After the hustle-bustle of the Piccolo exhibitions, the Charleston Tibetan Society is an oasis of meditative calm. They are showing mandalas created by art therapists and their clients. Each piece is a group effort, some carefully constructed, others haphazard and energetic.
In To Be Seen, adults recovering from life difficulties at Spartanburg’s Open Art Studio were each given a section of the canvas to use. The mandala is soothing and quite simple.
Circle of Creation is all over the place, with cartoonish people and animals, Wizard of Oz characters and storybook figures, all with smiling faces. It’s by traumatized, institutionalized adolescents who were given more freedom to paint what they wanted, where they wanted.
The World is on Fire (acrylic on pressboard) is a naïve, expressive collection of violent images by 13- and 14-year-olds in special ed. When they were first given their remit for the show (the theme is hope and healing) they wanted to paint cannabis leaves. When facilitator Carol Tait encouraged them to delve deeper into their emotions, they came up with bloody axes, violence, and depictions of the world ablaze.
Art therapists Mary How, Betsy Clem Brown, Lucy Lee Collins, and Robin Norton have created their own work with We Cry for the Children, a mandala of multiple baby faces swaddled in sea green and muted blue colors. Juxtaposed with the trappings of the Tibetan monks, the art has a generally restful effect and there’s an opportunity for visitors to create their own, small mandalas to help them appreciate the artistic process. Collaboration Among Art Therapists: Education and Advocacy through Mandala Drawings is at 12 Parkwood Ave. throughout the Piccolo Festival.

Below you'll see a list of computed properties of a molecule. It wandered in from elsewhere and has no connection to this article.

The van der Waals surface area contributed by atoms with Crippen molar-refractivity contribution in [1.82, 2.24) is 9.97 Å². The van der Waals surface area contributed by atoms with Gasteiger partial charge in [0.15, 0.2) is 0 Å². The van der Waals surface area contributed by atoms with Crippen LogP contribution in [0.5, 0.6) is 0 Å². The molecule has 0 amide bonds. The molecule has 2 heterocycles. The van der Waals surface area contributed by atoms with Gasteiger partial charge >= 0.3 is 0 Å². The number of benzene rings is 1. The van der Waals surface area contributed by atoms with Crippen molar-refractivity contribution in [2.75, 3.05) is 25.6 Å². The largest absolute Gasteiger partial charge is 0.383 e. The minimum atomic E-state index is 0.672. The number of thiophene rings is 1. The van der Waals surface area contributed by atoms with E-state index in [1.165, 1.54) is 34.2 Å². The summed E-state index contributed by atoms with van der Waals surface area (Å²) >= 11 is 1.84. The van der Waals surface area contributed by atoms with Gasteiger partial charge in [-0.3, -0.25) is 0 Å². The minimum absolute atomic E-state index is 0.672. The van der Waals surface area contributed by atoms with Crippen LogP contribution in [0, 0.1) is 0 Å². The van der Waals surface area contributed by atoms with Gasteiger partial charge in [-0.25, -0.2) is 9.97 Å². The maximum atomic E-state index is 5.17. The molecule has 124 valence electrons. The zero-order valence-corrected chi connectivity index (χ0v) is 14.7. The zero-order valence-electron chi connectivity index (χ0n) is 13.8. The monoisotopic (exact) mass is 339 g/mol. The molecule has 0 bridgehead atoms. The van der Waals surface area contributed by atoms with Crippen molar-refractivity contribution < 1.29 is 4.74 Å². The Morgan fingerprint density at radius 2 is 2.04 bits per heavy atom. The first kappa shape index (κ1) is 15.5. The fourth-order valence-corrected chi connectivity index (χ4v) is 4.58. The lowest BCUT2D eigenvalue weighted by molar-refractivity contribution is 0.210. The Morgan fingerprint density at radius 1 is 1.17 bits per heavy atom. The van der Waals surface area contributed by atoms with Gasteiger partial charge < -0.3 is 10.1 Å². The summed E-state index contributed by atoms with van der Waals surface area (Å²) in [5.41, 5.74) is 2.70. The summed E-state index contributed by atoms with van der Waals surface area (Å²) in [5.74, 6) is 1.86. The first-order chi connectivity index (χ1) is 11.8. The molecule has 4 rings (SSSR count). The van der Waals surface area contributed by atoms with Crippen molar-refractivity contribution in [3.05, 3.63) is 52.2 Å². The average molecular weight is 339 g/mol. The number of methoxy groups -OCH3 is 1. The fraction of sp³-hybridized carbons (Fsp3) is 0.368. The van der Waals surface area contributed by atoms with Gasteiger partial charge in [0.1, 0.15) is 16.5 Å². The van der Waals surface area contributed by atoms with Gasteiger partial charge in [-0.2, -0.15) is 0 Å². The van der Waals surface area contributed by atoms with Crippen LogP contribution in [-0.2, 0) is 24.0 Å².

Over in West Ashley, Modernisme on Magnolia Road is showing the work of photographer Glenn Friedel. The non-Piccolo Awakening is the most uneven exhibition the gallery’s ever held, with dashes of brilliance and several unappealing slumps. Inspired by early Man Ray, Friedel creates photograms that show the silhouettes of his models with a kind of heat sensor haze around them. If you can imagine what the alien from Predator would see if he hung out in a ladies’ locker room, you’ve got the idea.
Friedel’s fond of vivid colors. Some work, some don’t. His four-stage experiment in radiance “Awakening,” created in 2004, shows a fetal female figure gradually stretch out and dissolve in an amber sea of beer bubbles. It looks lovely. Other, redder pieces are too blunt to be effective. Subtlety isn’t really a factor when the artist is objectifying naked women floating in blood-colored fluids in a show called Awakening.
Friedel just doesn’t seem to know when to stop. When he gets it right, he creates objects of beauty. When he gets it wrong he approximates a Maurice Binder James Bond title sequence, circa A View to a Kill.
Another fringe show, Outsiders Looking In, involves some of the rogue artists from last week’s Tricks of the Trade. Phillip Hyman and Johnny Pundt are joined by Ted Pickering, Erin Eckman, Philip Estes, and Geoff Cormier, who has created a set of “Philip Glasses” (drinking glasses with the name “Philip” on them) for this Vickery’s Bar and Grill exhibition.
The number of artists present at Piccolo can be overwhelming. There are over a hundred on Marion Square alone. But it’s good to see various artists, galleries and institutions working together so that visitors will be led from one to another. The strongest example is an Alfred Neumann exhibition at Ann Long Fine Art Modern on King Street, which is intriguing enough to send Spoletians hurrying over to the Gibbes Museum of Art. The Gibbes has more of Neumann’s work plus a brand-new Rodin show, In His Own Words. Similar tie-ins between the Museum and private galleries would be gratefully received, and may help boost interest on any slow weekends in the future.